Instead of reducing emissions, maybe we can block out the sun. This is a proposal offered by the United States in response to a draft of a UN report on climate change, prepared by the Intergovernmental Panel on Climate Change. According to the linked article, the U.S. has resisted a treaty that would involve binding targets for emissions reductions, and is instead pushing for the exploration of techniques for blocking out the sun, including (according to the Sydney Morning Herald article) "putting a giant screen into orbit, thousands of tiny, shiny balloons, or microscopic sulfate droplets pumped into the high atmosphere to mimic the cooling effects of a volcanic eruption." This is via Yale Law professor Jack Balkin, who speculates that there is Biblical precedent for this proposal.
posted by jayder
on Jan 29, 2007 -
The strongest evidence yet that global warming has been triggered by human activity has emerged from a major study of rising temperatures in the world’s oceans. The present trend of warmer sea temperatures, which have risen by an average of half a degree Celsius (0.9F) over the past 40 years, can be explained only if greenhouse gas emissions are responsible, new research has revealed. The results are so compelling that they should end controversy about the causes of climate change, one of the scientists who led the study said yesterday. "The debate about whether there is a global warming signal now is over, at least for rational people," said Tim Barnett, of the Scripps Institution of Oceanography in La Jolla, California. "The models got it right. If a politician stands up and says the uncertainty is too great to believe these models, that is no longer tenable." Studies confirm global warming underway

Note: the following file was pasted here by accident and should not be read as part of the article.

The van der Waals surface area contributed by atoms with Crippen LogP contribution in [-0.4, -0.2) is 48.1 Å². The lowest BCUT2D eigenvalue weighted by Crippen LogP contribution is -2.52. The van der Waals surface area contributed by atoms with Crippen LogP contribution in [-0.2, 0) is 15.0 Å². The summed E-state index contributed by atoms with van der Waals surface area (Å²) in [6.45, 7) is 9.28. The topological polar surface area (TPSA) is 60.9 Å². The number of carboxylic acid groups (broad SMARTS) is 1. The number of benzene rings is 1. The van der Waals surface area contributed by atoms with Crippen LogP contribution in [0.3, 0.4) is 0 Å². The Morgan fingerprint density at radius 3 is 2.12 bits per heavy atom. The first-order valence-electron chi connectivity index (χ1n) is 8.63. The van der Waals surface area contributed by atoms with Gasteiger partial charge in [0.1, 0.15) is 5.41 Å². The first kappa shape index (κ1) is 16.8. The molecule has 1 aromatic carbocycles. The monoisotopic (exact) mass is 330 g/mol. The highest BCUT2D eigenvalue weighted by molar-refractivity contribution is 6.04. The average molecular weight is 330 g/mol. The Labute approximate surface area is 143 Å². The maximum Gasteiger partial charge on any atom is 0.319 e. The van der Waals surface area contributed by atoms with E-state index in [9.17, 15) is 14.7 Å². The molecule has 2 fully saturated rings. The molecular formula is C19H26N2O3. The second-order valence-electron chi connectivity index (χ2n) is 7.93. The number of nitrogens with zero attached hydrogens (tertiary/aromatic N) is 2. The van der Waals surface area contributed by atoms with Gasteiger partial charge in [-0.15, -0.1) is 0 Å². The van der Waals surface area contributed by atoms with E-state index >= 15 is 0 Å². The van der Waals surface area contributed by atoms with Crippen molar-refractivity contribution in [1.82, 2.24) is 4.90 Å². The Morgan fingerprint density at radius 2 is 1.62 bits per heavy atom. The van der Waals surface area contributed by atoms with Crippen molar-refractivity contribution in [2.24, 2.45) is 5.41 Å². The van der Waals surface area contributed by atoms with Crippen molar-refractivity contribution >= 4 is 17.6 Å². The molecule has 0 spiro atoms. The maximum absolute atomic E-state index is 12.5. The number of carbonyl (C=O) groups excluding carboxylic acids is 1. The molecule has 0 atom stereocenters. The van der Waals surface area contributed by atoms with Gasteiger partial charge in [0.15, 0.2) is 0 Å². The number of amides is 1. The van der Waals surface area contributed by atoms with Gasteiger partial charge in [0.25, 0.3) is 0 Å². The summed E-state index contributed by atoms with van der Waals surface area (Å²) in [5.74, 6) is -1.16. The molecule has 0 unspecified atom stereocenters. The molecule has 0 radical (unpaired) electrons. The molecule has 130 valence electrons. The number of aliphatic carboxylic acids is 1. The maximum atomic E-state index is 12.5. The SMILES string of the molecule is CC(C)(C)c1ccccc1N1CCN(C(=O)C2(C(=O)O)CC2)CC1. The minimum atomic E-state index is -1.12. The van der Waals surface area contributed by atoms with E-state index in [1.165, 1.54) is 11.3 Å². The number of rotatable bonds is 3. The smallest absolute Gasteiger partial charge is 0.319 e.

posted by y2karl
on Feb 18, 2005 -
Visualizing power plant impact. A nice use of flash to show the impact of electricity generation around the USA. You can zoom in on individual states and then individual power plants. Or you can view the national impact of several regulatory regimes.
posted by alms
on Jun 10, 2004 -